Many travellers have dubbed the country “Boring Brunei” after they hastily passed through it as they make their way around the island of Borneo. Indeed, at first glance, this pint-sized, clean, and well-organised sultanate could seem rather underwhelming. However, once you have scraped more than just the surface and gave Brunei the time it deserves, a whole new world of wonders opens up to you.
For such a small destination, Brunei has a surprisingly wide variety of attractions. Bandar Seri Begawan, the capital city, offers a pleasant walk admiring the glistening minarets and domes of magnificent mosques while culture vultures should catch a boat to Kampong Ayer and Temburong district. Further out of the city, several rainforest parks and reserves await for wildlife enthusiasts. Although severely underrated, Brunei has fantastic dive spots including two shipwrecks for dive junkies.
The small but well-managed Brunei International Airport is served by only a few other Asian airlines. However, the national carrier, Royal Brunei Airlines, offers flights from the UK and Australia, on top of other Asian destinations. You can also enter the sultanate overland from Malaysia and by ferry from Kota Kinabalu, with a change of boat at Labuan.
The official local currency, Brunei dollars (BND), is pegged to Singapore dollars at the ratio of 1:1. You can readily use either currency in both Brunei and Singapore. Many large establishments accept credit cards and ATMs are widespread within Bandar Seri Begawan but might be less common outside of the capital city. If you need to exchange money, money changers often offer better rates than banks.
Bruneians usually converse in Malay, but most people have a good grasp of English, though with a thick regional accent. Communication will not be a problem within the capital city but people living in rural areas might only have a rudimentary knowledge of English.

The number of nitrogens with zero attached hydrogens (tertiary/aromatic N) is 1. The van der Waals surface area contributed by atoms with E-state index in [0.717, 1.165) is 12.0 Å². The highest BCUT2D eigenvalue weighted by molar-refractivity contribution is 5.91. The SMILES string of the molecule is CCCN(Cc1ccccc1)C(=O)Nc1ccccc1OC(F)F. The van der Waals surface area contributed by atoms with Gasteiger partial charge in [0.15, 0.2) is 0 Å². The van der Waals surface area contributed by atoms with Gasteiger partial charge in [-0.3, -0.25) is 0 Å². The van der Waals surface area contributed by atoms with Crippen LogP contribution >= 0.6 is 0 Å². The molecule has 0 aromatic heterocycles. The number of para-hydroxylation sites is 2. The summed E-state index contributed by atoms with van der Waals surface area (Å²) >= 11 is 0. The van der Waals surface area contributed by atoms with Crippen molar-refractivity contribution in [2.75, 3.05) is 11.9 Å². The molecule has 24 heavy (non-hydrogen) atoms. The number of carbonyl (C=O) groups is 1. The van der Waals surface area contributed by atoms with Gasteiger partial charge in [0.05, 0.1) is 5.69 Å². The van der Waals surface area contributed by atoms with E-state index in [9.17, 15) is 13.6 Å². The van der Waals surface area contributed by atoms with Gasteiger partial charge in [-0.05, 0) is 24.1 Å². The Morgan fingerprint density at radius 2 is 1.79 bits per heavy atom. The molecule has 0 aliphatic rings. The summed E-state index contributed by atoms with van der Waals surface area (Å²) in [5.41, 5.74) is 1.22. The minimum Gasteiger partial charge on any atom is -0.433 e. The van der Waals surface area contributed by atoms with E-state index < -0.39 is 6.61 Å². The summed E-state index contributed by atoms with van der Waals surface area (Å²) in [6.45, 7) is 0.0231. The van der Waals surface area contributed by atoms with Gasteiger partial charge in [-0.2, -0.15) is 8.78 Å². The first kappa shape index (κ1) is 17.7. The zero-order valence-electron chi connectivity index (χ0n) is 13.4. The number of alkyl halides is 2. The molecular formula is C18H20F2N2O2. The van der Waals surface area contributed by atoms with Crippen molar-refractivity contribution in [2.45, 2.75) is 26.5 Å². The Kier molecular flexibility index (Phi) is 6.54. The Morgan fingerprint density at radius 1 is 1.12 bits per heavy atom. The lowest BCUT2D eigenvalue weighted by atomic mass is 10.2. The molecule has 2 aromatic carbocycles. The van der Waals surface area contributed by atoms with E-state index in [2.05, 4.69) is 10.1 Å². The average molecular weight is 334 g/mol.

Brunei has a tropical climate and can be visited all year round. However, during the wet season of September to December, some places could be flooded and are thus, inaccessible. The peak travel season is between June and August when it can get incredibly hot and crowded at tourist areas. The shoulder season and the best time to visit is from January to May when the weather is relatively dry and not uncomfortably hot.
Local cuisines are very similar to Malay food in Malaysia, usually made up of fragrant spicy curries accompanied with warm fluffy rice. The national dish, Nasi Katok, is a basic meal of fried chicken or beef curry with rice, topped with a bit of chilli sauce, but comes in many creative variations. You can find this dish all over the nation, some even added cheese, buttermilk, shrimps, and can also be incredibly spicy. Beware though, the sale of alcohol is prohibited in the entire country so you will not be able to wash it all down with a beer.
Traveling in Brunei
Most places within Bandar Seri Begawan is reachable by foot, but you can hire a tour van to take you around the city or even further out within the country. There are very few taxies in the country and the fares are pretty high by Southeast Asian standards. Brunei has a good network of public buses that are quite reliable but do run rather slowly.
Brunei is a very wealthy country that does not depend on tourism nor focus on promoting itself to the rest of the world. Hence, you might notice the lack of tourist infrastructure. However, that does not mean that it is difficult to travel here. On the contrary, visiting the country is pleasant and easy without hordes of tourists even at the most popular attractions.